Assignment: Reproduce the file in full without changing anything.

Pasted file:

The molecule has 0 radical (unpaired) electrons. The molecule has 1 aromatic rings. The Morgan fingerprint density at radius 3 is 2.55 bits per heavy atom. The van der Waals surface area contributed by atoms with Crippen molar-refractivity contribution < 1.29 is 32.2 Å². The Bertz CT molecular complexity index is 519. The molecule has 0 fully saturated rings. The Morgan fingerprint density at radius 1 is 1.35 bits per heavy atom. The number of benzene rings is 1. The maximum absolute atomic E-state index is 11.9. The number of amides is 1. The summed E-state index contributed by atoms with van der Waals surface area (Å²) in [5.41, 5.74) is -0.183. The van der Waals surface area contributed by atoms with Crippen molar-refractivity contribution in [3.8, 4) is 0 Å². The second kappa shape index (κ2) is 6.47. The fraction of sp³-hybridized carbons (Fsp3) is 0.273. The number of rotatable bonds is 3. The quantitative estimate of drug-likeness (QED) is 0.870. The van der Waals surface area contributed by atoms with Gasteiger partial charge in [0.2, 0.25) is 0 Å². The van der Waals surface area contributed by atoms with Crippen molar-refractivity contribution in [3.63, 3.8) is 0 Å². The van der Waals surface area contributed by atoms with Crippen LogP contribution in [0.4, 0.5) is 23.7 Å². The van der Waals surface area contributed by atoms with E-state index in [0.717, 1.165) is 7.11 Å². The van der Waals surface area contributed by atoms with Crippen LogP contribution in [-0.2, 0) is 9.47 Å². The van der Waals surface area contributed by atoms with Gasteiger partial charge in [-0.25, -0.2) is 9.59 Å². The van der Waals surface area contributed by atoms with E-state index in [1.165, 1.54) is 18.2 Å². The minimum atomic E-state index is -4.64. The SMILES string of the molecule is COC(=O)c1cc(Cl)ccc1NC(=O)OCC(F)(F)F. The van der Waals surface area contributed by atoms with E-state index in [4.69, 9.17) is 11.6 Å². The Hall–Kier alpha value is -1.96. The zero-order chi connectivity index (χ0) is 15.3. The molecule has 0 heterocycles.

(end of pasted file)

The molecule has 0 radical (unpaired) electrons. The molecule has 1 aromatic rings. The Morgan fingerprint density at radius 3 is 2.55 bits per heavy atom. The van der Waals surface area contributed by atoms with Crippen molar-refractivity contribution < 1.29 is 32.2 Å². The Bertz CT molecular complexity index is 519. The molecule has 0 fully saturated rings. The Morgan fingerprint density at radius 1 is 1.35 bits per heavy atom. The number of benzene rings is 1. The maximum absolute atomic E-state index is 11.9. The number of amides is 1. The summed E-state index contributed by atoms with van der Waals surface area (Å²) in [5.41, 5.74) is -0.183. The van der Waals surface area contributed by atoms with Crippen molar-refractivity contribution in [3.8, 4) is 0 Å². The second kappa shape index (κ2) is 6.47. The fraction of sp³-hybridized carbons (Fsp3) is 0.273. The number of rotatable bonds is 3. The quantitative estimate of drug-likeness (QED) is 0.870. The van der Waals surface area contributed by atoms with Gasteiger partial charge in [0.2, 0.25) is 0 Å². The van der Waals surface area contributed by atoms with Crippen molar-refractivity contribution in [3.63, 3.8) is 0 Å². The van der Waals surface area contributed by atoms with Crippen LogP contribution in [0.4, 0.5) is 23.7 Å². The van der Waals surface area contributed by atoms with E-state index in [0.717, 1.165) is 7.11 Å². The van der Waals surface area contributed by atoms with Crippen LogP contribution in [-0.2, 0) is 9.47 Å². The van der Waals surface area contributed by atoms with Gasteiger partial charge in [-0.25, -0.2) is 9.59 Å². The van der Waals surface area contributed by atoms with E-state index in [1.165, 1.54) is 18.2 Å². The minimum atomic E-state index is -4.64. The SMILES string of the molecule is COC(=O)c1cc(Cl)ccc1NC(=O)OCC(F)(F)F. The van der Waals surface area contributed by atoms with E-state index in [4.69, 9.17) is 11.6 Å². The Hall–Kier alpha value is -1.96. The zero-order chi connectivity index (χ0) is 15.3. The molecule has 0 heterocycles.